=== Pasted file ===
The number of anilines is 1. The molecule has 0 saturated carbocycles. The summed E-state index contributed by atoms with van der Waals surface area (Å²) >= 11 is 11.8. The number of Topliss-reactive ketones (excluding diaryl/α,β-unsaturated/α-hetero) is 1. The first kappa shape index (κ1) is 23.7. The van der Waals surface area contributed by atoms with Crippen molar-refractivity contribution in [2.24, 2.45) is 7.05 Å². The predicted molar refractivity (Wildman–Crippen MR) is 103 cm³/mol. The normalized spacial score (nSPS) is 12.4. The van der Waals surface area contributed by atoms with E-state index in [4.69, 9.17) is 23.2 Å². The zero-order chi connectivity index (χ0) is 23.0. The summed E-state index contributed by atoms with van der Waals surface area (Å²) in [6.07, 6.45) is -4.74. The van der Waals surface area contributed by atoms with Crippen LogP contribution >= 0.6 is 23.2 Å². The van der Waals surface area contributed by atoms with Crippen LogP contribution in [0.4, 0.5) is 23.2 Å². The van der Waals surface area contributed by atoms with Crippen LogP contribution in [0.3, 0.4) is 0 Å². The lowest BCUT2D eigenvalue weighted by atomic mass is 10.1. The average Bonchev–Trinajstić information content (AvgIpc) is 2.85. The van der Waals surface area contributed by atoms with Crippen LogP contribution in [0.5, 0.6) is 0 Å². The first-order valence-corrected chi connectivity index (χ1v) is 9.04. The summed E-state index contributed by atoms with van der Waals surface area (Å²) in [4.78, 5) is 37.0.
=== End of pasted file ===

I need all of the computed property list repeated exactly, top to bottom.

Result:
The number of anilines is 1. The molecule has 0 saturated carbocycles. The summed E-state index contributed by atoms with van der Waals surface area (Å²) >= 11 is 11.8. The number of Topliss-reactive ketones (excluding diaryl/α,β-unsaturated/α-hetero) is 1. The first kappa shape index (κ1) is 23.7. The van der Waals surface area contributed by atoms with Crippen molar-refractivity contribution in [2.24, 2.45) is 7.05 Å². The predicted molar refractivity (Wildman–Crippen MR) is 103 cm³/mol. The normalized spacial score (nSPS) is 12.4. The van der Waals surface area contributed by atoms with E-state index in [4.69, 9.17) is 23.2 Å². The zero-order chi connectivity index (χ0) is 23.0. The summed E-state index contributed by atoms with van der Waals surface area (Å²) in [6.07, 6.45) is -4.74. The van der Waals surface area contributed by atoms with Crippen LogP contribution >= 0.6 is 23.2 Å². The van der Waals surface area contributed by atoms with Crippen LogP contribution in [0.4, 0.5) is 23.2 Å². The van der Waals surface area contributed by atoms with Crippen LogP contribution in [0.3, 0.4) is 0 Å². The lowest BCUT2D eigenvalue weighted by atomic mass is 10.1. The average Bonchev–Trinajstić information content (AvgIpc) is 2.85. The van der Waals surface area contributed by atoms with Crippen LogP contribution in [0.5, 0.6) is 0 Å². The first-order valence-corrected chi connectivity index (χ1v) is 9.04. The summed E-state index contributed by atoms with van der Waals surface area (Å²) in [4.78, 5) is 37.0.